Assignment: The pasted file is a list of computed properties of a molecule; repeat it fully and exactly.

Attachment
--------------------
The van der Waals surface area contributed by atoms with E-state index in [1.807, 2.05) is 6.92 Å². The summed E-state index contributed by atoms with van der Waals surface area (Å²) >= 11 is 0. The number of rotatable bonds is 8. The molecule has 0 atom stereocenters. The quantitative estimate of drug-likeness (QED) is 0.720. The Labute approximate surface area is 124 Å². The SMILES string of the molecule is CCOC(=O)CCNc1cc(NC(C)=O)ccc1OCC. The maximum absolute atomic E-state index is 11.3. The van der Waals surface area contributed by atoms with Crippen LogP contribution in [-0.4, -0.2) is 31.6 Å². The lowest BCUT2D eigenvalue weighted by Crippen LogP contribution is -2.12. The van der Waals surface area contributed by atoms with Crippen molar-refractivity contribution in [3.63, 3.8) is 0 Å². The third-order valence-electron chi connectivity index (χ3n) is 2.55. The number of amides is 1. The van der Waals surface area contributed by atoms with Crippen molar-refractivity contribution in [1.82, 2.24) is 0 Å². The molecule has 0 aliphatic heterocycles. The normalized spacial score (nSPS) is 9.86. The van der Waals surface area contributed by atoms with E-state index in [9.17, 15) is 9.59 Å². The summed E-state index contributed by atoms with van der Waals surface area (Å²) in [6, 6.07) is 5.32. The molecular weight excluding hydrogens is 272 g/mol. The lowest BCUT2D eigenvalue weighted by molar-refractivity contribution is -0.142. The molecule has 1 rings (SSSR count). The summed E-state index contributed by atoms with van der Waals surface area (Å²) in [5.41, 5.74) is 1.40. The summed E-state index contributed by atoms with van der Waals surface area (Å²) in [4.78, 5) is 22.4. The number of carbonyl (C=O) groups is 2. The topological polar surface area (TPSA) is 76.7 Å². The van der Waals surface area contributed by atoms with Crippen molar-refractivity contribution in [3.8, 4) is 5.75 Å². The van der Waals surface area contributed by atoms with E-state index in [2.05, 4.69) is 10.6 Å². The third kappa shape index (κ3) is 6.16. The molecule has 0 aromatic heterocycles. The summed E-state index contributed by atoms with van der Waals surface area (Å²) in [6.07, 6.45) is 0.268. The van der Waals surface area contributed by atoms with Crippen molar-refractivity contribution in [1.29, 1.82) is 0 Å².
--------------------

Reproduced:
The van der Waals surface area contributed by atoms with E-state index in [1.807, 2.05) is 6.92 Å². The summed E-state index contributed by atoms with van der Waals surface area (Å²) >= 11 is 0. The number of rotatable bonds is 8. The molecule has 0 atom stereocenters. The quantitative estimate of drug-likeness (QED) is 0.720. The Labute approximate surface area is 124 Å². The SMILES string of the molecule is CCOC(=O)CCNc1cc(NC(C)=O)ccc1OCC. The maximum absolute atomic E-state index is 11.3. The van der Waals surface area contributed by atoms with Crippen LogP contribution in [-0.4, -0.2) is 31.6 Å². The lowest BCUT2D eigenvalue weighted by Crippen LogP contribution is -2.12. The van der Waals surface area contributed by atoms with Crippen molar-refractivity contribution in [3.63, 3.8) is 0 Å². The third-order valence-electron chi connectivity index (χ3n) is 2.55. The number of amides is 1. The van der Waals surface area contributed by atoms with Crippen molar-refractivity contribution in [1.82, 2.24) is 0 Å². The molecule has 0 aliphatic heterocycles. The normalized spacial score (nSPS) is 9.86. The van der Waals surface area contributed by atoms with E-state index in [9.17, 15) is 9.59 Å². The summed E-state index contributed by atoms with van der Waals surface area (Å²) in [6, 6.07) is 5.32. The molecular weight excluding hydrogens is 272 g/mol. The lowest BCUT2D eigenvalue weighted by molar-refractivity contribution is -0.142. The molecule has 1 rings (SSSR count). The summed E-state index contributed by atoms with van der Waals surface area (Å²) in [5.41, 5.74) is 1.40. The summed E-state index contributed by atoms with van der Waals surface area (Å²) in [4.78, 5) is 22.4. The number of carbonyl (C=O) groups is 2. The topological polar surface area (TPSA) is 76.7 Å². The van der Waals surface area contributed by atoms with Crippen molar-refractivity contribution in [3.8, 4) is 5.75 Å². The van der Waals surface area contributed by atoms with E-state index in [2.05, 4.69) is 10.6 Å². The third kappa shape index (κ3) is 6.16. The molecule has 0 aromatic heterocycles. The summed E-state index contributed by atoms with van der Waals surface area (Å²) in [6.07, 6.45) is 0.268. The van der Waals surface area contributed by atoms with Crippen molar-refractivity contribution in [1.29, 1.82) is 0 Å².